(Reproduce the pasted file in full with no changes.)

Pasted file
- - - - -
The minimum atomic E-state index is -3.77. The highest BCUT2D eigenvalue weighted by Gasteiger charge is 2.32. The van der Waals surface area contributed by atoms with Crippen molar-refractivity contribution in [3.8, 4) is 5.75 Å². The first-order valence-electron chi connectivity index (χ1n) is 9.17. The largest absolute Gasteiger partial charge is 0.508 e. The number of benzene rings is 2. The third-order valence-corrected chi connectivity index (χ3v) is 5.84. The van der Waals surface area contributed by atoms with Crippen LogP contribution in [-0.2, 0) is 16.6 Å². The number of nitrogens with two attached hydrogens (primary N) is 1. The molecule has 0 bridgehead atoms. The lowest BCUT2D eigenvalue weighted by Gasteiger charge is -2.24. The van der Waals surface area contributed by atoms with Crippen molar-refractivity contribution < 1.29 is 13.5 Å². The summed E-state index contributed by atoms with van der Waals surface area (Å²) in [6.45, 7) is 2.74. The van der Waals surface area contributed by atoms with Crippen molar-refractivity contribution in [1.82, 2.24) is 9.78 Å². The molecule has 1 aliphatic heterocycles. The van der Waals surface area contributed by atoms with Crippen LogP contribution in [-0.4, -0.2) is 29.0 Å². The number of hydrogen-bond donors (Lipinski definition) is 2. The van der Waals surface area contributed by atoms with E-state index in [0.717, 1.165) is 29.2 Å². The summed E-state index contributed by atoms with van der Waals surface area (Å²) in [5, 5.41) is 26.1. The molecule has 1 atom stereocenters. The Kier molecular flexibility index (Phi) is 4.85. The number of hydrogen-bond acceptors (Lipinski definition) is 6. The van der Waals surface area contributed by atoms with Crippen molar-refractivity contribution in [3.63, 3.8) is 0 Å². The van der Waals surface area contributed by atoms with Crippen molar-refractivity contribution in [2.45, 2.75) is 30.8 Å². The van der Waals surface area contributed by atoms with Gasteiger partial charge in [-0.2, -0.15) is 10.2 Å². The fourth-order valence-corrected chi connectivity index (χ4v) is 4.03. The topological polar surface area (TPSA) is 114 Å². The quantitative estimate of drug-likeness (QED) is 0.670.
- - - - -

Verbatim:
The minimum atomic E-state index is -3.77. The highest BCUT2D eigenvalue weighted by Gasteiger charge is 2.32. The van der Waals surface area contributed by atoms with Crippen molar-refractivity contribution in [3.8, 4) is 5.75 Å². The first-order valence-electron chi connectivity index (χ1n) is 9.17. The largest absolute Gasteiger partial charge is 0.508 e. The number of benzene rings is 2. The third-order valence-corrected chi connectivity index (χ3v) is 5.84. The van der Waals surface area contributed by atoms with Crippen LogP contribution in [-0.2, 0) is 16.6 Å². The number of nitrogens with two attached hydrogens (primary N) is 1. The molecule has 0 bridgehead atoms. The lowest BCUT2D eigenvalue weighted by Gasteiger charge is -2.24. The van der Waals surface area contributed by atoms with Crippen molar-refractivity contribution < 1.29 is 13.5 Å². The summed E-state index contributed by atoms with van der Waals surface area (Å²) in [6.45, 7) is 2.74. The van der Waals surface area contributed by atoms with Crippen molar-refractivity contribution in [1.82, 2.24) is 9.78 Å². The molecule has 1 aliphatic heterocycles. The van der Waals surface area contributed by atoms with Crippen LogP contribution in [-0.4, -0.2) is 29.0 Å². The number of hydrogen-bond donors (Lipinski definition) is 2. The van der Waals surface area contributed by atoms with E-state index in [0.717, 1.165) is 29.2 Å². The summed E-state index contributed by atoms with van der Waals surface area (Å²) in [5, 5.41) is 26.1. The molecule has 1 atom stereocenters. The Kier molecular flexibility index (Phi) is 4.85. The number of hydrogen-bond acceptors (Lipinski definition) is 6. The van der Waals surface area contributed by atoms with Crippen molar-refractivity contribution in [3.63, 3.8) is 0 Å². The van der Waals surface area contributed by atoms with Crippen molar-refractivity contribution in [2.45, 2.75) is 30.8 Å². The van der Waals surface area contributed by atoms with Gasteiger partial charge in [-0.2, -0.15) is 10.2 Å². The fourth-order valence-corrected chi connectivity index (χ4v) is 4.03. The topological polar surface area (TPSA) is 114 Å². The quantitative estimate of drug-likeness (QED) is 0.670.